#Research Projects

The Indo French Cell for Water Sciences (IFCWS, in french CEFIRSE: Cellule Franco Indienne de Recherche en Sciences de l’Eau),  was created in 2001 by the Indian Institute of Science (IISc, Bangalore) and the Institut de Recherche pour le Développement (IRD, France). It became a mixed international laboratory (LMI IRD) in 2010. Since 2014 it has been renewed for 4 years and it involves now the National Institute of Oceanography (NIO, Goa), the Indian Institute of Tropical Meteorology (IITM, Pune) and 6 French Research Units as principal partners. The long-term goal of IFCWS is to conduct integrated studies pertaining to water and soils in India, from local (soil-plant profile) to subcontinent scales. The collaboration harnesses the complementary skills between Indian and French researchers in disciplines such as hydrology, geochemistry, remote sensing, modeling, agronomy, oceanography, biochemistry, geophysics, geology, soil science, climate science.

This specificity, favoring day to day interactions between Indian and French scientists and students, was pivotal for the success of the collaboration. It was a focal point that allowed many Indian and French teams to build research projects (38 since 2014) and cooperate through exchanges/visits or training sessions. The whole collaborative activities involved about 30 full time scientists, more than 40 PhDs and post-docs and around 30 master students.

Common facilities include a water analysis platform, a modeling platform and since 2003, an environmental observatory, the Kabini Critical Zone Observatory (Indian sites of the SNO M-tropics, supported by INSU, IRD and UPS in France) which monitors the impacts of agriculture and climate on the water and biogeochemical cycles, with extensive use of remote sensing. Its main objective is to understand and model the processes involved in the response of the critical zone, especially water resources, to climate and land-use changes.

The IFCWS is working on two main themes :

1. Adaptation of pristine & agro-systems ecosystems to global changes

This thematic focuses on the relative influence of climate and anthropogenic forcing on water resource quantity and quality in the tropics. The multidisciplinary approach combines long term field monitoring, surveys, remote sensing and modeling. It is mainly based on the Critical Zone Observatory of the Kabini River Basin and involves hydrologists, geochemists, agronomists, ecologists, remote sensing scientists, social scientists and economists, working both on pristine ecosystems (forest) and agrosystems. The main objective is to establish water and biogeochemical mass balances, identify and quantify processes and their interactions in the critical zone (soil-plant-atmosphere system) and the dynamic response of these systems to climatic and anthropogenic forcings. We propose to expand significantly the partnership in the new phase, reinforce some scientific disciplines (e.g. social sciences, geophysics, geochemistry, agronomy, remote sensing…) and pursue the effort towards trans-disciplinarity and better integration of spatial scales, in consistency with the national research agenda of India.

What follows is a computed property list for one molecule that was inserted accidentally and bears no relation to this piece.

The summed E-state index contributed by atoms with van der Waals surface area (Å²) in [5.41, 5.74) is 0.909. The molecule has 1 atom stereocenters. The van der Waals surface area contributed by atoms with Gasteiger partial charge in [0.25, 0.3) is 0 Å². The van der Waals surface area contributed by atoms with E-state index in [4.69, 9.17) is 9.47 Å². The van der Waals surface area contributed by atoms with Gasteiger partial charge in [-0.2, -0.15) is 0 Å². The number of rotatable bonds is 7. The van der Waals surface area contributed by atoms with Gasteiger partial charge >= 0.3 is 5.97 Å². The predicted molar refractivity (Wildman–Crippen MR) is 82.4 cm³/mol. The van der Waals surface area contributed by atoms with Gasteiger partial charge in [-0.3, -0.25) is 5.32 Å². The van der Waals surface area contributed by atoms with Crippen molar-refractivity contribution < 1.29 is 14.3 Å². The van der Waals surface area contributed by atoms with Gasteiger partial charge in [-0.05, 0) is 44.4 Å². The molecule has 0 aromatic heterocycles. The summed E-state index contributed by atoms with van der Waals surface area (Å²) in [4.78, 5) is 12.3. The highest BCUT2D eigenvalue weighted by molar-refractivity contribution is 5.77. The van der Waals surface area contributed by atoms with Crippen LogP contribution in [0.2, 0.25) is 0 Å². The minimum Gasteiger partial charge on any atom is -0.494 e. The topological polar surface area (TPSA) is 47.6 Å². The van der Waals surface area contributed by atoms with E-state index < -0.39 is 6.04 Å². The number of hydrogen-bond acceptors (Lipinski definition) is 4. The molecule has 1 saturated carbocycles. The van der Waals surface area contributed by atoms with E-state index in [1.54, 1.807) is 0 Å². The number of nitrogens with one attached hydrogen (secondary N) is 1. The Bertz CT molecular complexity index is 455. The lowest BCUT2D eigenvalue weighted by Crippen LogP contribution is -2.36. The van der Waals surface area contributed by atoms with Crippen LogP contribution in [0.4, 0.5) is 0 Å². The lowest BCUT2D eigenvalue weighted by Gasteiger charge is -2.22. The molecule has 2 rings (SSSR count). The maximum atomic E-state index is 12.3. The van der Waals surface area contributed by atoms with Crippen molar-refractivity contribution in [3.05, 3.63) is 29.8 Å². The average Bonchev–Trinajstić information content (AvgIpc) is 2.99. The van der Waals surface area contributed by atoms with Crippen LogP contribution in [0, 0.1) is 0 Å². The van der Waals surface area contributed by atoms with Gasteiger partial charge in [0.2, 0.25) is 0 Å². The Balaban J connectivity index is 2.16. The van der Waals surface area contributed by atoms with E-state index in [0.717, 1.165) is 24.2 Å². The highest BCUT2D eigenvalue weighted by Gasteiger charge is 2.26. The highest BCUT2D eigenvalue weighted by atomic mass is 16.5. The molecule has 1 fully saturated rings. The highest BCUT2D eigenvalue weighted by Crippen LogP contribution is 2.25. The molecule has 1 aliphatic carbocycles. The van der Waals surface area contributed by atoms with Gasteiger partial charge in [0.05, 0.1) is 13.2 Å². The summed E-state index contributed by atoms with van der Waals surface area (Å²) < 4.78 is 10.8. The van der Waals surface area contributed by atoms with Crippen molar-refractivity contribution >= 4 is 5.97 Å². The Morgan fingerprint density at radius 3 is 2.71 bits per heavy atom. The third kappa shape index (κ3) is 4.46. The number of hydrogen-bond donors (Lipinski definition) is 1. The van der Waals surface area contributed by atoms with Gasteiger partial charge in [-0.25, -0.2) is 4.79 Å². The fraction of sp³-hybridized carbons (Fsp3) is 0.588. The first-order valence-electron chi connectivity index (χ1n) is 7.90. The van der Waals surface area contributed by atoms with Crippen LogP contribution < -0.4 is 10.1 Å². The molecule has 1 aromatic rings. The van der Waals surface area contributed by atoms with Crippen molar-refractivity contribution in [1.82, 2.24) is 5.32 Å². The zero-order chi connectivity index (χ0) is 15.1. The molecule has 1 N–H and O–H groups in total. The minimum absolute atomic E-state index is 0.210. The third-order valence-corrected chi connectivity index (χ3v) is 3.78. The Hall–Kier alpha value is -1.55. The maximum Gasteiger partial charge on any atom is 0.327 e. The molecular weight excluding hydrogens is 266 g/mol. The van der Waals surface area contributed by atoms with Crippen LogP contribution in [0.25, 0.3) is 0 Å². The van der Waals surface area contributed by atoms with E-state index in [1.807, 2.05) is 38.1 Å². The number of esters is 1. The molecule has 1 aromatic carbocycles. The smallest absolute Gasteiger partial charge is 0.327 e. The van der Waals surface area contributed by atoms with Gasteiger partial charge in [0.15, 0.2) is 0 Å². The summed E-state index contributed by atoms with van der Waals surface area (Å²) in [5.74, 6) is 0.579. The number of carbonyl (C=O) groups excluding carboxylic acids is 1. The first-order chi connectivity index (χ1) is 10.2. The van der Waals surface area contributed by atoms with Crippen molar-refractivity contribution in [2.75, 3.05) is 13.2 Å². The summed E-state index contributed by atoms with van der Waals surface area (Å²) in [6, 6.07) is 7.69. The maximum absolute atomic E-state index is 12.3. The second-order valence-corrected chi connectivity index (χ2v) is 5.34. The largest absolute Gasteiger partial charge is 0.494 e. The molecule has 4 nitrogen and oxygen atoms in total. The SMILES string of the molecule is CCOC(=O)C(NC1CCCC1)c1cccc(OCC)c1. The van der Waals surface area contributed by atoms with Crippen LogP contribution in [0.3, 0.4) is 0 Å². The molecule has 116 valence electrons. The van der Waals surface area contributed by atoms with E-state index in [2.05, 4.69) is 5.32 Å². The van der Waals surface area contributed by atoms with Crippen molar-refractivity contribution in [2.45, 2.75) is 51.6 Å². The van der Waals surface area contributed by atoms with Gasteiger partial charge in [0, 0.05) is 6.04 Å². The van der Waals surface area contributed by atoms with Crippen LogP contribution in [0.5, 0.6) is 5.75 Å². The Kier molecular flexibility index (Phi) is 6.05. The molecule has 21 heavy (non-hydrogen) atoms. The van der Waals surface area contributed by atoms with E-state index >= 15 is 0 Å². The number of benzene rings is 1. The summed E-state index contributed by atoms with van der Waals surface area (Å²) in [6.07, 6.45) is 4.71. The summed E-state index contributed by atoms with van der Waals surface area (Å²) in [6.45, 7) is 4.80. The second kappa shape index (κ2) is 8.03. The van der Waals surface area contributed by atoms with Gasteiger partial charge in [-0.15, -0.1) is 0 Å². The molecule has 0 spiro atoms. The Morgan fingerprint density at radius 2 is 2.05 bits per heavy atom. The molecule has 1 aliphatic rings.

2. Ocean-continent-atmosphere continuum : hydrological cycle & climate variability

The main objective is the understanding of climate variability, large-scale hydrology of the Indian subcontinent, physical and biogeochemical dynamics in the Indian Ocean, which are still rudimentary in many aspects. The topics to be studied include: (i) the large-scale continental hydrology of the Indian Subcontinent (ii) the Northern Indian Ocean water cycle and the impact of continental runoffs on hydrology and on salinity evolution of the Bay of Bengal (iii) the climate variability and monsoon (role of air-sea coupling in modulating climate variability including tropical cyclones and monsoon, regional impacts of climate change on monsoon rainfall), and (iv) the biogeochemistry of the Northern Indian Ocean.

In addition, the IFCWS also participates in projects linked with the following topic :

3. Environmental biotechnology with reference to mine and industrial waste processing and remediation

Technologies are developed for the abatement of toxic metals from aqueous systems. The research programme encompasses both basic and applied aspects of metal dissolution processes from mine and industrial environments, their transport across watercourses, bacteria-mineral interaction, bioremediation and understanding of underlying mechanisms. The formation of nano-particles through bio-precipitation routes is especially studied for elements such as arsenic, chromium, zinc, cadmium and copper.

Talks and Workshops

  • Invited talk (Sekhar M., L. Ruiz) at the International Workshop on The Joy, Opportunities and Challenges in Field Hydrological Research, organized by Department of Civil Engineering at The National Institute of Engineering, Mysuru, India, 2nd – 6th November 2020  https://sites.google.com/nie.ac.in/fieldhydro/home
  • Invited talks at the National Centre for Earth Science Studies (Ministry of Earth Sciences, Government of India), Thiruvananthapuram, Kerala, India. February 2020.
    • Gomez C. Soil characterization by Vis-NIR-SWIR Spectroscopy. Examples with Sentinel-2 images for mapping Soil Texture & Sediment supply.
    • Ruiz L. The Kabini Critical zone observatory
  • Invited talk at the Department of Civil Engineering, Indian Institute of Technology Bombay, 06 October 2019, “High resolution remote sensing (<100m) for evapotranspiration retrieval at global scale” by G. Boulet.
  • The IFCWS took part in the Side Event de l’IRD « Adaptation of agricultural systems to climate change: Scientific approaches for decision making at local scale » organized by IRD at the 14th Conference of Parties (COP14) of the United Nations Convention to Combat Desertification (UNCCD),at New Delhi, India on 7 Sept 2019, with talks of Sekhar M., L. Ruiz and C. Gomez.